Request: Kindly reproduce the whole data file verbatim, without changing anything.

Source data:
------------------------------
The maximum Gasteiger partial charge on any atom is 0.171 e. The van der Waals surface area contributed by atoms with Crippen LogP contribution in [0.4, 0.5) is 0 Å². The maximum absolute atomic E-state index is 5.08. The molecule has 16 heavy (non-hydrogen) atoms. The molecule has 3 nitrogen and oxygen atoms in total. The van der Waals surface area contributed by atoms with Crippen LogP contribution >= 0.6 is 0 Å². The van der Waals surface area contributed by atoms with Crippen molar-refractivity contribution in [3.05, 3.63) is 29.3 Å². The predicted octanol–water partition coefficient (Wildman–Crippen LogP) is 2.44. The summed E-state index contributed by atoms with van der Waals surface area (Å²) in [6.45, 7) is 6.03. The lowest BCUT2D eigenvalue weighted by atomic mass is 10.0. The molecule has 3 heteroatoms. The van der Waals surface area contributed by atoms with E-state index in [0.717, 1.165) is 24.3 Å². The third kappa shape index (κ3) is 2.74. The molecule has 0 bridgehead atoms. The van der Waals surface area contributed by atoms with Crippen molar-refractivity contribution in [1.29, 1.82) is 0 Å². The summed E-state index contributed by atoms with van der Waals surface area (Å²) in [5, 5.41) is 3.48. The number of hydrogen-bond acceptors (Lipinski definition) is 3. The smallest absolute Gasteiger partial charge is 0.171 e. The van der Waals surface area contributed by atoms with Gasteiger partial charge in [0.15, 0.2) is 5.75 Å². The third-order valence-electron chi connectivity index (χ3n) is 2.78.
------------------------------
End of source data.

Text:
The maximum Gasteiger partial charge on any atom is 0.171 e. The van der Waals surface area contributed by atoms with Crippen LogP contribution in [0.4, 0.5) is 0 Å². The maximum absolute atomic E-state index is 5.08. The molecule has 16 heavy (non-hydrogen) atoms. The molecule has 3 nitrogen and oxygen atoms in total. The van der Waals surface area contributed by atoms with Crippen LogP contribution >= 0.6 is 0 Å². The van der Waals surface area contributed by atoms with Crippen molar-refractivity contribution in [3.05, 3.63) is 29.3 Å². The predicted octanol–water partition coefficient (Wildman–Crippen LogP) is 2.44. The summed E-state index contributed by atoms with van der Waals surface area (Å²) in [6.45, 7) is 6.03. The lowest BCUT2D eigenvalue weighted by atomic mass is 10.0. The molecule has 3 heteroatoms. The van der Waals surface area contributed by atoms with E-state index in [0.717, 1.165) is 24.3 Å². The third kappa shape index (κ3) is 2.74. The molecule has 0 bridgehead atoms. The van der Waals surface area contributed by atoms with Crippen molar-refractivity contribution in [1.29, 1.82) is 0 Å². The summed E-state index contributed by atoms with van der Waals surface area (Å²) in [5, 5.41) is 3.48. The number of hydrogen-bond acceptors (Lipinski definition) is 3. The smallest absolute Gasteiger partial charge is 0.171 e. The van der Waals surface area contributed by atoms with Gasteiger partial charge in [0.15, 0.2) is 5.75 Å². The third-order valence-electron chi connectivity index (χ3n) is 2.78.